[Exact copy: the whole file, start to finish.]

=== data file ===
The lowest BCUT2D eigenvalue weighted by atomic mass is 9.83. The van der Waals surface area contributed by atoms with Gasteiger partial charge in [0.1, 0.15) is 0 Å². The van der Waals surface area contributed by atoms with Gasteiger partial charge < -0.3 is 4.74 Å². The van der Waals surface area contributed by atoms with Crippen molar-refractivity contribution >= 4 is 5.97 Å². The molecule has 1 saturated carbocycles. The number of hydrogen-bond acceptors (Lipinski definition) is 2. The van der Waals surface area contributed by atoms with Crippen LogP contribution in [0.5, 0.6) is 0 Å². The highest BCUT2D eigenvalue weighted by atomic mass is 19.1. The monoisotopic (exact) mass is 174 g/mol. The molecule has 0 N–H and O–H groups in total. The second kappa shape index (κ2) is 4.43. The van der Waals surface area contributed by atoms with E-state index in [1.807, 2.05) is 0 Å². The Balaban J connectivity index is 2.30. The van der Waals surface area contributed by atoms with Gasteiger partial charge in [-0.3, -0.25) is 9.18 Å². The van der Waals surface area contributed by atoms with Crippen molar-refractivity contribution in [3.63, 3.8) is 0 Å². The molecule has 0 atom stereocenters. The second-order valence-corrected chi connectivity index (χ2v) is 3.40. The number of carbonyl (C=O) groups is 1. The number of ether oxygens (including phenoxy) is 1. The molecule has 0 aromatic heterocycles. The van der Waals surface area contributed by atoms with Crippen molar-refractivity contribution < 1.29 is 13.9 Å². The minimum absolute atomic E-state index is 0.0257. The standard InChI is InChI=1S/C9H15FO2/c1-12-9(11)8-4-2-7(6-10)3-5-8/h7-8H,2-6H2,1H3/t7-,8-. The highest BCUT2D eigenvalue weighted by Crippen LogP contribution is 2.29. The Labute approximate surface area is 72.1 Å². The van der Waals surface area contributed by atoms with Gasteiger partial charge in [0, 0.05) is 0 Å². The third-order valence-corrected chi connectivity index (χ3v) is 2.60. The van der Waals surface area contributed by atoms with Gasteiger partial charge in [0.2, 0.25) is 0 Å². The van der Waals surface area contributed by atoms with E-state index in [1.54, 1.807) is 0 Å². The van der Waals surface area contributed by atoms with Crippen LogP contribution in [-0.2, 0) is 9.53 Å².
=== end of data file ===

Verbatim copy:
The lowest BCUT2D eigenvalue weighted by atomic mass is 9.83. The van der Waals surface area contributed by atoms with Gasteiger partial charge in [0.1, 0.15) is 0 Å². The van der Waals surface area contributed by atoms with Gasteiger partial charge < -0.3 is 4.74 Å². The van der Waals surface area contributed by atoms with Crippen molar-refractivity contribution >= 4 is 5.97 Å². The molecule has 1 saturated carbocycles. The number of hydrogen-bond acceptors (Lipinski definition) is 2. The van der Waals surface area contributed by atoms with Crippen LogP contribution in [0.5, 0.6) is 0 Å². The highest BCUT2D eigenvalue weighted by atomic mass is 19.1. The monoisotopic (exact) mass is 174 g/mol. The molecule has 0 N–H and O–H groups in total. The second kappa shape index (κ2) is 4.43. The van der Waals surface area contributed by atoms with E-state index in [1.807, 2.05) is 0 Å². The Balaban J connectivity index is 2.30. The van der Waals surface area contributed by atoms with Gasteiger partial charge in [-0.3, -0.25) is 9.18 Å². The van der Waals surface area contributed by atoms with Crippen molar-refractivity contribution in [3.63, 3.8) is 0 Å². The molecule has 0 atom stereocenters. The second-order valence-corrected chi connectivity index (χ2v) is 3.40. The number of carbonyl (C=O) groups is 1. The number of ether oxygens (including phenoxy) is 1. The molecule has 0 aromatic heterocycles. The van der Waals surface area contributed by atoms with Crippen molar-refractivity contribution < 1.29 is 13.9 Å². The minimum absolute atomic E-state index is 0.0257. The standard InChI is InChI=1S/C9H15FO2/c1-12-9(11)8-4-2-7(6-10)3-5-8/h7-8H,2-6H2,1H3/t7-,8-. The highest BCUT2D eigenvalue weighted by Crippen LogP contribution is 2.29. The Labute approximate surface area is 72.1 Å². The van der Waals surface area contributed by atoms with Gasteiger partial charge in [0, 0.05) is 0 Å². The third-order valence-corrected chi connectivity index (χ3v) is 2.60. The van der Waals surface area contributed by atoms with Gasteiger partial charge in [0.2, 0.25) is 0 Å². The van der Waals surface area contributed by atoms with E-state index in [1.54, 1.807) is 0 Å². The van der Waals surface area contributed by atoms with Crippen LogP contribution in [-0.2, 0) is 9.53 Å².